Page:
During Saturday Masses at Sacred Heart Church in Sauk Rapids, Susan Goodwin sits to one side of the ambo, simultaneously interpreting parts of the Mass for the deaf community, including the hymns, Scripture readings, homily and prayers.
“Interpreting the Mass is a big part of who I am, a natural match,” Susan said.
Simultaneous interpretation means Susan takes in every word and expresses it at the same time, blending interpretation and American Sign Language, which uses a different grammar than English. She strives for accuracy and balance, not word-for-word translation. The task requires significant thought, sensitivity and training, she explained.
“My job is not simply interpreting words but to physically express emotion, voice and intonation. If the speaker is loud and fast, my signs are bigger and faster; if the voice is peaceful, I make my signs smaller, slower, quieter, so the deaf pick up those nuances. That is part of what interpreters strive for.
“With the words ‘Lord, hear our prayer,’ I don’t point to my ears because the deaf community aren’t hearing. Instead, I might sign closer to my eyes and express ‘God, pay attention to our prayer.’”
Access beforehand to the Mass’s prayers and hymns helps Susan determine the mood of the Mass. She reads the Scripture to get a gist of what the priest might say. For greater fluidity during the Mass, she chooses or creates a bank of vocabulary and concepts to apply.
“For a concept I might use a series of signs,” Susan said. “When Moses opens a scroll and proclaims, I physically ‘open a scroll’ as if that’s what I’m reading from. I might visually show Jesus boarding a boat on the Sea of Galilee with people on shore listening. When Jesus and his disciples go from Jerusalem to Jericho, because Jericho is north of Jerusalem, I sign Jerusalem lower down and Jericho close to my head.”
Susan interprets at the first, third and fifth Saturday Masses. Another person interprets on the second and fourth Saturdays.
Sacred Heart is the only parish in the St. Cloud Diocese offering weekly signed Masses for the deaf and hard of hearing, though other parishes may provide interpretation at special Masses.
“At Mass, because I’m the only one interpreting, it can be very intense,” Susan said. “Initially my brain was working so hard to process everything that I would come away not remembering all that had happened. Now I have a more prayerful approach.”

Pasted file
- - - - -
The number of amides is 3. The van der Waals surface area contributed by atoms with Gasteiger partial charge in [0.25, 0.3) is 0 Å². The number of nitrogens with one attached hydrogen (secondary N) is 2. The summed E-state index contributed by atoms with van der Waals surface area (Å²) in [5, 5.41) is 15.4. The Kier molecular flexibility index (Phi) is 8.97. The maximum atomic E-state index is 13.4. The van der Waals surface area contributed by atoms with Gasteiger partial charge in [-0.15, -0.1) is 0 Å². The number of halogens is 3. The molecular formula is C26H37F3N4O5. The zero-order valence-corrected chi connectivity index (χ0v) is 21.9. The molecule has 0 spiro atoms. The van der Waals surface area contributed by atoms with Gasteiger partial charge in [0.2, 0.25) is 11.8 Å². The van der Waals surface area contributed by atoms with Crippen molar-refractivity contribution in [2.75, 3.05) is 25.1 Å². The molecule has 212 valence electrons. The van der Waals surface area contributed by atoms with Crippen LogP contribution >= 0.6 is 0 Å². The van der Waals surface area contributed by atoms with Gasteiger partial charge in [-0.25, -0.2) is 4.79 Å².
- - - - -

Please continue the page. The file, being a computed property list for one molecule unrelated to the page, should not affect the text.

When the Catholic Church changed the language of its liturgy a few years ago, she said, interpreters rethought how to interpret pieces to ensure it was inclusive of new texts.
The Lord’s Prayer, Susan said, is a “frozen text” because its words never change. They came up with the most accurate interpretation, repeated every week so deaf persons have the same set of responses that others have and feel the same ownership as people who hear.
To enter the two-year program for simultaneous interpretation, students need four years of sign language classes. To receive national certification, they also need a bachelor’s degree — Susan’s is in education.
“I like playing with language and learning. The broader my knowledge base is, the better I am,” she said. “It’s important to interpret without skewing with my own biases. My role is to be a conduit.”
Susan grew up in the Presbyterian church, which has a liturgical base and familiar structure, a strong foundation for interpreting, she said.
“I’ve learned to use terms differently. In Catholic churches, the sanctuary refers specifically to the table, lectern and pulpit, but in Protestant churches, the sanctuary is the entire worship space, including the pews.”
The more Susan studied the liturgy and interpreted at Masses, the more she fell in love with Mass.
“And the harder it was to be denied Communion,” she said. “In my background, if you profess the faith, you could take Communion, but in the Catholic Church, you cannot unless you’re a member. When I first interpreted the Eucharist, it was painful to not take part in it. I would get teary trying to balance this.
“I prayed to God, ‘You know my heart, that I am here for you.’ God told me, ‘If you’re going to do this, come.’ So through RCIA, I became a full member. Joining the Catholic Church has been the best experience, meshing my personal faith with my role as interpreter of Mass.”
Susan finds it a privilege to interpret at funeral Masses.
“A lot of healing happens at funerals. Some deaf people may be estranged from their families and, through an interpreter, they can hear family stories they may never have heard. Because interpretation includes them, it’s powerful.”
As her personal ministry, Susan takes home the prayer card with the deceased’s obituary and picture, telling families she will pray for them. For the last 15 years she’s prayed each month for every family.
She enjoys seeing the deaf community take active roles.
“One deaf couple always signs responses to the call to worship and eucharistic prayers, signing at the same time as I am, like a conversation. Seeing that may be a new experience for people here but in the Twin Cities, people in the deaf community are very involved on church committees for worship or accessibility committees.
“We interpreters are always interpreting for everybody, including hearing people, though they’re not our primary focus. We never know whose life we’re impacting. Hearing people often tell me how much interpretation enhances their worship, understanding the Scriptures or prayers in a new way.
“It’s been my dream to open access for all levels of Church to the deaf so they can participate more fully in their faith community,” she said. “The more ways we can make faith accessible to all people, the more we all benefit — and that glory goes to God.”
Story by Nikki Rajala | Photography by Dianne Towalski.